**[0007]**It is known that just the insertion of a cyclic prefix (CP) is not sufficient to make the convolution of a CPM signal with a linear channel appear to be a cyclic convolution, enabling FDE with one complex multiplication per sample. An extra subblock has to be inserted in each block to deal with the memory in the CPM signal. In WO 2007/068994, a method is presented to append a cyclic extension to a continuous phase modulation signal. Only N/2 symbols in a block are used to transmit data, while the other N/2 are chosen as the inverse of the first N/2. Of course, the block will satisfy the cyclicity constraints. The overhead is huge, halving the useful bit rate.

**SUMMARY OF CERTAIN INVENTIVE ASPECTS**

**[0008]**Certain inventive aspects relate to a method for generating a data block for transmission using a continuous phase modulation scheme with which cyclic continuous phase modulation signals can be generated with a smaller loss on bit rate.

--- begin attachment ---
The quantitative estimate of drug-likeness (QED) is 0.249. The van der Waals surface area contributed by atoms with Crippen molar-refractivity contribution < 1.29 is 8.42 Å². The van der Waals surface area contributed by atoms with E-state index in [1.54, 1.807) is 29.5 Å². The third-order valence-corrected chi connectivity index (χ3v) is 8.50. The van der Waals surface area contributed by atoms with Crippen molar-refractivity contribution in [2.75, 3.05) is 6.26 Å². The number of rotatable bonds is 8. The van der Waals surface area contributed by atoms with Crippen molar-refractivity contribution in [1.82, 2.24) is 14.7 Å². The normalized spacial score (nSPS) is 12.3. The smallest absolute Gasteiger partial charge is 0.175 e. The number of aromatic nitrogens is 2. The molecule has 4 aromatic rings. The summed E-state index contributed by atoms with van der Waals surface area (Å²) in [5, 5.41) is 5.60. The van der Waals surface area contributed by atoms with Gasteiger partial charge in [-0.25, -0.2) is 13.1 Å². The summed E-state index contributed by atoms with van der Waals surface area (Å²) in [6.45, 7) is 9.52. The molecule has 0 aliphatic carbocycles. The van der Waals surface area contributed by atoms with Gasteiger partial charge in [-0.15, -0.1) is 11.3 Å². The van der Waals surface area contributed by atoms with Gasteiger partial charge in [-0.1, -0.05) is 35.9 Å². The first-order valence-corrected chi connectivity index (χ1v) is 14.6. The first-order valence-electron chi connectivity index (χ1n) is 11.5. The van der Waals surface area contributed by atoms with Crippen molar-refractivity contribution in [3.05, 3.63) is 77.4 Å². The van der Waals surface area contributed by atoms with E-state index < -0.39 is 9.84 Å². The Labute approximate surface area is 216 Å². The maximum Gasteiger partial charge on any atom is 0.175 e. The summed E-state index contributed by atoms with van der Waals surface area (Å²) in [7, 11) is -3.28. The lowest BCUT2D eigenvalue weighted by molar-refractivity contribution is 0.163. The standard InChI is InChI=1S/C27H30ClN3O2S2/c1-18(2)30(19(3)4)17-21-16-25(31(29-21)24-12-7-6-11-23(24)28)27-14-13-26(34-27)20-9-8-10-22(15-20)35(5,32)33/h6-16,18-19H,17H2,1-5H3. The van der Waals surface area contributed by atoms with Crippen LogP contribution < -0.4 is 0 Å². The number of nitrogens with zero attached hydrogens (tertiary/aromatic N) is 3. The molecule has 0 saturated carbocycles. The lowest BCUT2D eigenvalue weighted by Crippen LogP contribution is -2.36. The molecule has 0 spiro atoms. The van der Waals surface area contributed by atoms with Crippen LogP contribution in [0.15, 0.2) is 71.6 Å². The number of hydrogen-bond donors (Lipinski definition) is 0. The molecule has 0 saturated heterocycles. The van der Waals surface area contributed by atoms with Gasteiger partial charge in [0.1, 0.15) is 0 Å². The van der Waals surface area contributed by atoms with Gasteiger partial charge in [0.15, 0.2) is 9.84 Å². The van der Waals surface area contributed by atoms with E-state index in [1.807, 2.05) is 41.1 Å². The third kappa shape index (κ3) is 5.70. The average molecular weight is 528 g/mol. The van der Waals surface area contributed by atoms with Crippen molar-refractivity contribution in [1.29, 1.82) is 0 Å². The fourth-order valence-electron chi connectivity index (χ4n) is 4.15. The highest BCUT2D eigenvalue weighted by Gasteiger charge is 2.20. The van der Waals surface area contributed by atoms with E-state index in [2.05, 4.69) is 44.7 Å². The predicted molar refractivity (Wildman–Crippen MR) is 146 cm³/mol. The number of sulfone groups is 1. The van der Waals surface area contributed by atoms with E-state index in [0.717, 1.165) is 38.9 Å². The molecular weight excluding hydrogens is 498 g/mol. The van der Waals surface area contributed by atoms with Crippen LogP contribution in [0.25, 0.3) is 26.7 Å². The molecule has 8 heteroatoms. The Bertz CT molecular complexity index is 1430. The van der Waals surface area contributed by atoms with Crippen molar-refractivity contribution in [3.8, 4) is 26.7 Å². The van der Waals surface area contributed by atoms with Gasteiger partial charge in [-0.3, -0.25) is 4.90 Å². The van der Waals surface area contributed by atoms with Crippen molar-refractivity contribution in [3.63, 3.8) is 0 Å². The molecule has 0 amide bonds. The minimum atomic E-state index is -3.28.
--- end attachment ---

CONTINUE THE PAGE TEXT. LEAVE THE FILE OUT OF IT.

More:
**[0009]**In an embodiment, a method for generating a data block for transmission using a continuous phase modulation scheme is presented. The method comprises the step of inserting payload data in the data block. The payload data comprises a plurality of payload symbols, each involving a state change in a continuous phase modulation waveform generated from the data block (for example a phase rotation in one of two opposite directions). The method further comprises the step of inserting state compensation data in the data block for cancelling out the state changes, such that the waveform has an end state at the end of the data block equal to a begin state at the beginning of the data block. The state compensation data is determined by determining from the state changes an overall state change. The overall state change is caused by the payload data over the waveform. The state compensation data is determined by selecting a set of compensation symbols for the compensation data on the basis of the overall state change. The compensation symbols are selected on the basis of the associated state change in the waveform, to collectively cancel out the overall state change. Hence, a cyclic continuous phase modulated signal is generated.